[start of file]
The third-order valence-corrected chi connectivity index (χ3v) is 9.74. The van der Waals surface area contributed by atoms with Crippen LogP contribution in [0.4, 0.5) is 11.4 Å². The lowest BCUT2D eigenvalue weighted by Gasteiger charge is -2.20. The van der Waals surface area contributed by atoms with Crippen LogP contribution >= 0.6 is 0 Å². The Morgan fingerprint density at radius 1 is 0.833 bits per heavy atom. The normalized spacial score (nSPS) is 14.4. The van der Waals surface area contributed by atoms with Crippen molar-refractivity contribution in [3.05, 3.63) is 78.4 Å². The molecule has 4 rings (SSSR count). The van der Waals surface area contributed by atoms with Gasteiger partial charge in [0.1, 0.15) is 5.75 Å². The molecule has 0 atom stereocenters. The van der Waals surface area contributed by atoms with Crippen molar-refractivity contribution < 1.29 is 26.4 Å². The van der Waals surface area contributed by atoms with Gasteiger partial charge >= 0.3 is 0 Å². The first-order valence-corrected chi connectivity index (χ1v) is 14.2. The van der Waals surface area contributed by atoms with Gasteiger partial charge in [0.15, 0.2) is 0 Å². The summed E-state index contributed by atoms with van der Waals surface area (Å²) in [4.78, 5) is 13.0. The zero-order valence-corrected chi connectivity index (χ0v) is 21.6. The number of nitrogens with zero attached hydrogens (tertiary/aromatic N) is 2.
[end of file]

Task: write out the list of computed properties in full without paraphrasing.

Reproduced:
The third-order valence-corrected chi connectivity index (χ3v) is 9.74. The van der Waals surface area contributed by atoms with Crippen LogP contribution in [0.4, 0.5) is 11.4 Å². The lowest BCUT2D eigenvalue weighted by Gasteiger charge is -2.20. The van der Waals surface area contributed by atoms with Crippen LogP contribution >= 0.6 is 0 Å². The Morgan fingerprint density at radius 1 is 0.833 bits per heavy atom. The normalized spacial score (nSPS) is 14.4. The van der Waals surface area contributed by atoms with Crippen molar-refractivity contribution in [3.05, 3.63) is 78.4 Å². The molecule has 4 rings (SSSR count). The van der Waals surface area contributed by atoms with Gasteiger partial charge in [0.1, 0.15) is 5.75 Å². The molecule has 0 atom stereocenters. The van der Waals surface area contributed by atoms with Crippen molar-refractivity contribution < 1.29 is 26.4 Å². The van der Waals surface area contributed by atoms with Gasteiger partial charge >= 0.3 is 0 Å². The first-order valence-corrected chi connectivity index (χ1v) is 14.2. The van der Waals surface area contributed by atoms with Gasteiger partial charge in [0.15, 0.2) is 0 Å². The summed E-state index contributed by atoms with van der Waals surface area (Å²) in [4.78, 5) is 13.0. The zero-order valence-corrected chi connectivity index (χ0v) is 21.6. The number of nitrogens with zero attached hydrogens (tertiary/aromatic N) is 2.